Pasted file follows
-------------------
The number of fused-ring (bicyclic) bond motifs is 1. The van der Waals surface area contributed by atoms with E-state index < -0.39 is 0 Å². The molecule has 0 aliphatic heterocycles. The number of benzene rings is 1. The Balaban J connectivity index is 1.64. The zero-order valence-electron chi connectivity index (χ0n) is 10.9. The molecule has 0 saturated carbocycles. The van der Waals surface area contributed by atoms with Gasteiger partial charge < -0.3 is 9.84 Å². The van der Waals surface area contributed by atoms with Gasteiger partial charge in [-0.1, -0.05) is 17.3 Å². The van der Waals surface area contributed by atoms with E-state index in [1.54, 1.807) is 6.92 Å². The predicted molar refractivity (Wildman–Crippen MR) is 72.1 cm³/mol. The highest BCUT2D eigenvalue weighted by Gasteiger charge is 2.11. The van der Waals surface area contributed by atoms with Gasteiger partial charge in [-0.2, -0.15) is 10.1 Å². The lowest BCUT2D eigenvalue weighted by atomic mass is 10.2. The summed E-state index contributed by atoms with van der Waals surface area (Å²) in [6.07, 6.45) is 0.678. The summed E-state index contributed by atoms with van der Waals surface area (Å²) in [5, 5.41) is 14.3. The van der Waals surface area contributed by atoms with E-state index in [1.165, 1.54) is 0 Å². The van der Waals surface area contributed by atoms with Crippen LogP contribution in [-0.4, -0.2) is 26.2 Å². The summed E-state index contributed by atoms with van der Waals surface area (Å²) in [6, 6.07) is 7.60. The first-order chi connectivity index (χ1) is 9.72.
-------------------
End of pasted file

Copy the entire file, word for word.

The number of fused-ring (bicyclic) bond motifs is 1. The van der Waals surface area contributed by atoms with E-state index < -0.39 is 0 Å². The molecule has 0 aliphatic heterocycles. The number of benzene rings is 1. The Balaban J connectivity index is 1.64. The zero-order valence-electron chi connectivity index (χ0n) is 10.9. The molecule has 0 saturated carbocycles. The van der Waals surface area contributed by atoms with Gasteiger partial charge < -0.3 is 9.84 Å². The van der Waals surface area contributed by atoms with Gasteiger partial charge in [-0.1, -0.05) is 17.3 Å². The van der Waals surface area contributed by atoms with E-state index in [1.54, 1.807) is 6.92 Å². The predicted molar refractivity (Wildman–Crippen MR) is 72.1 cm³/mol. The highest BCUT2D eigenvalue weighted by Gasteiger charge is 2.11. The van der Waals surface area contributed by atoms with Gasteiger partial charge in [-0.2, -0.15) is 10.1 Å². The lowest BCUT2D eigenvalue weighted by atomic mass is 10.2. The summed E-state index contributed by atoms with van der Waals surface area (Å²) in [6.07, 6.45) is 0.678. The summed E-state index contributed by atoms with van der Waals surface area (Å²) in [5, 5.41) is 14.3. The van der Waals surface area contributed by atoms with E-state index in [1.165, 1.54) is 0 Å². The van der Waals surface area contributed by atoms with Crippen LogP contribution in [-0.4, -0.2) is 26.2 Å². The summed E-state index contributed by atoms with van der Waals surface area (Å²) in [6, 6.07) is 7.60. The first-order chi connectivity index (χ1) is 9.72.